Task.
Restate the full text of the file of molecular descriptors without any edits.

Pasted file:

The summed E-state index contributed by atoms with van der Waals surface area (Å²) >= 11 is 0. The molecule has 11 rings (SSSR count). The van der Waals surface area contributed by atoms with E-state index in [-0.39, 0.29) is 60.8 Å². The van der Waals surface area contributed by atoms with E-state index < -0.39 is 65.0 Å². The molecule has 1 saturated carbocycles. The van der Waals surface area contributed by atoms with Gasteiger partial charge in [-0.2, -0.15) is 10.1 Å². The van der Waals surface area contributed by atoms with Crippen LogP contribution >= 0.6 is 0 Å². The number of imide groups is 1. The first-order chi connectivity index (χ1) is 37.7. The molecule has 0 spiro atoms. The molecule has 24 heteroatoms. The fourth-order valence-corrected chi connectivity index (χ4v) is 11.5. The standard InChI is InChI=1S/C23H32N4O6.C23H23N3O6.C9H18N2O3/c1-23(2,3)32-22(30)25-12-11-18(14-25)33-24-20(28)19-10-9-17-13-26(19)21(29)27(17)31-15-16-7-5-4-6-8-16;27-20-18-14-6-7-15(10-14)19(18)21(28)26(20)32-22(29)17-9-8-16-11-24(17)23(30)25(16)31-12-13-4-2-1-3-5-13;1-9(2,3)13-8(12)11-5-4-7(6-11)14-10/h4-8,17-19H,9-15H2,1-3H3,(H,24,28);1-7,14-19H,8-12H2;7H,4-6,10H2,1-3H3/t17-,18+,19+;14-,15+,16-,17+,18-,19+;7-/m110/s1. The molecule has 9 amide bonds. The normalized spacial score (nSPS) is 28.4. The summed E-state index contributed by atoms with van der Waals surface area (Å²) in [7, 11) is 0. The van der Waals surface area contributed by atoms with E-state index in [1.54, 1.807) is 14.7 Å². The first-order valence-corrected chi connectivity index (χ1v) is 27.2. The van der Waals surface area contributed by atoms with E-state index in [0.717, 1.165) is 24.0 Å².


The summed E-state index contributed by atoms with van der Waals surface area (Å²) >= 11 is 0. The molecule has 11 rings (SSSR count). The van der Waals surface area contributed by atoms with E-state index in [-0.39, 0.29) is 60.8 Å². The van der Waals surface area contributed by atoms with E-state index < -0.39 is 65.0 Å². The molecule has 1 saturated carbocycles. The van der Waals surface area contributed by atoms with Gasteiger partial charge in [-0.2, -0.15) is 10.1 Å². The van der Waals surface area contributed by atoms with Crippen LogP contribution >= 0.6 is 0 Å². The number of imide groups is 1. The first-order chi connectivity index (χ1) is 37.7. The molecule has 0 spiro atoms. The molecule has 24 heteroatoms. The fourth-order valence-corrected chi connectivity index (χ4v) is 11.5. The standard InChI is InChI=1S/C23H32N4O6.C23H23N3O6.C9H18N2O3/c1-23(2,3)32-22(30)25-12-11-18(14-25)33-24-20(28)19-10-9-17-13-26(19)21(29)27(17)31-15-16-7-5-4-6-8-16;27-20-18-14-6-7-15(10-14)19(18)21(28)26(20)32-22(29)17-9-8-16-11-24(17)23(30)25(16)31-12-13-4-2-1-3-5-13;1-9(2,3)13-8(12)11-5-4-7(6-11)14-10/h4-8,17-19H,9-15H2,1-3H3,(H,24,28);1-7,14-19H,8-12H2;7H,4-6,10H2,1-3H3/t17-,18+,19+;14-,15+,16-,17+,18-,19+;7-/m110/s1. The molecule has 9 amide bonds. The normalized spacial score (nSPS) is 28.4. The summed E-state index contributed by atoms with van der Waals surface area (Å²) in [7, 11) is 0. The van der Waals surface area contributed by atoms with E-state index in [1.54, 1.807) is 14.7 Å². The first-order valence-corrected chi connectivity index (χ1v) is 27.2. The van der Waals surface area contributed by atoms with E-state index in [0.717, 1.165) is 24.0 Å².